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- Advice from students who aced the clerkship
- High-yield facts and formulas for every rotation
- Hundreds of full-color images and diagrams throughout
- Student reviews of must-have clerkship resources
The change from the passive and controlled environment of the classroom to the fast-paced and active world of the wards can be stressful, confusing, and downright frightening at times. The purpose of First Aid for the Wards is to help ease the transition wards students must make as they begin their clerkship rotations. This book is a student-to-student guide that draws on the advice and experiences of medical students who were successful on the wards. It is our hope to familiarize you with life on the wards and to pass on some of the “secrets of success” that we picked up along the way in our training. The facts and wisdom contained within this book are an amalgam of information we, the authors, wish we had known at the beginning of our third year of medical school. First Aid for the Wards has a number of unique features that make it an indispensable guide for MD, DO, and DPM students:
- An all-new color design for better learning.
- New, innovative flash cards embedded in the margins to reinforce key concepts.
- Hundreds of new color images and illustrations throughout the text.
- Insider advice from students on how to succeed on your clinical rotations.
- Sample H&P notes, daily progress notes, procedure notes, post-op notes, labor and delivery notes, and admission orders.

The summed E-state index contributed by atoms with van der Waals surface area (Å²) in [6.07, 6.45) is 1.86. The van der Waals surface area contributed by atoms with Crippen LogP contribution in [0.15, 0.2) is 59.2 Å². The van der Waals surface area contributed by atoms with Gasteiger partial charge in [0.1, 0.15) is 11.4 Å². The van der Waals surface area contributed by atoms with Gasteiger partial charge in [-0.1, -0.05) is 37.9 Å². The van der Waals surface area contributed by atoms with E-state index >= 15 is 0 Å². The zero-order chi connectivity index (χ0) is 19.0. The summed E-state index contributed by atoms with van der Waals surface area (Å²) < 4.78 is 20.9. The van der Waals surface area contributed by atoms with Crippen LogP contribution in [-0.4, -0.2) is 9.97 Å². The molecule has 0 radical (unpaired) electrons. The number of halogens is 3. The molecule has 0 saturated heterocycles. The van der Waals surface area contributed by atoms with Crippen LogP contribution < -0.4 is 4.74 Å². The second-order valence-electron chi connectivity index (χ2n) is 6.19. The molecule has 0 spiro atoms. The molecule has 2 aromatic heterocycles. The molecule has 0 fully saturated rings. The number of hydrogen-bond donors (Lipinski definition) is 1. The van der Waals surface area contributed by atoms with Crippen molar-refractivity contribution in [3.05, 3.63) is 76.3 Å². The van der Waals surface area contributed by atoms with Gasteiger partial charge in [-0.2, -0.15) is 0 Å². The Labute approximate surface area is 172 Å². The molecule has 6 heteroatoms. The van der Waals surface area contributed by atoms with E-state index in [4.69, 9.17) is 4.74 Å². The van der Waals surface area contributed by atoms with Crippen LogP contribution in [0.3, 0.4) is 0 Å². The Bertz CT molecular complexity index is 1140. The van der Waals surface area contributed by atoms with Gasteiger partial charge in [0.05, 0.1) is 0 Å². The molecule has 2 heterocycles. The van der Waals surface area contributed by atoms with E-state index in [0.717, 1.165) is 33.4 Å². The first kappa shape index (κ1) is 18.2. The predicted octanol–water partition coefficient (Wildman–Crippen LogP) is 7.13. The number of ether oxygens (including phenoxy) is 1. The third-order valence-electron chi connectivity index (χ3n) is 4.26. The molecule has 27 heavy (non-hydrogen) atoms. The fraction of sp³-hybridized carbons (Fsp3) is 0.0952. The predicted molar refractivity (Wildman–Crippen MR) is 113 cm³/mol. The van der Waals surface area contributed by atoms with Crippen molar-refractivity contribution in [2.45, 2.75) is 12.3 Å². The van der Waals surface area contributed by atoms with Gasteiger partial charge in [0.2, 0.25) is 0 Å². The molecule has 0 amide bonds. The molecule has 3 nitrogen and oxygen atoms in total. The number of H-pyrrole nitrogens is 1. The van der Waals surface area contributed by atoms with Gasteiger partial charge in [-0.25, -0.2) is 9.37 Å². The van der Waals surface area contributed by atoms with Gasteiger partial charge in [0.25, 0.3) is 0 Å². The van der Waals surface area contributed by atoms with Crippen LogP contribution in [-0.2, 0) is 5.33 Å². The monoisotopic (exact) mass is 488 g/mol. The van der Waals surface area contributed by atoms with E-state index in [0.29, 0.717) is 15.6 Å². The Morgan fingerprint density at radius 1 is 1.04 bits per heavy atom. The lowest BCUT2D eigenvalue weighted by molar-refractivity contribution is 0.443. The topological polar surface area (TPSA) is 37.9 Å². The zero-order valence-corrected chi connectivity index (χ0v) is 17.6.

- Specific advice on how to give both concise and detailed oral patient presentations.
- Descriptions of typical daily responsibilities and interactions on each core rotation, including emergency medicine, internal medicine, pediatrics, obstetrics and gynecology, neurology, psychiatry, and surgery.
- A checklist of high-yield clinical topics in each chapter.
First Aid for the Wards is meant to be a survival guide rather than a comprehensive source of information. It should supplement information and advice provided by other students, house staff, and faculty. It is designed not to replace reference texts as a source of information but rather to provide some essential background information for each core ward rotation. Although the material has been reviewed by medical faculty and students, errors and omissions are inevitable. We urge readers to suggest improvements and identify inaccuracies. We invite students and faculty to continue sharing their thoughts and ideas to help us improve First Aid for the Wards.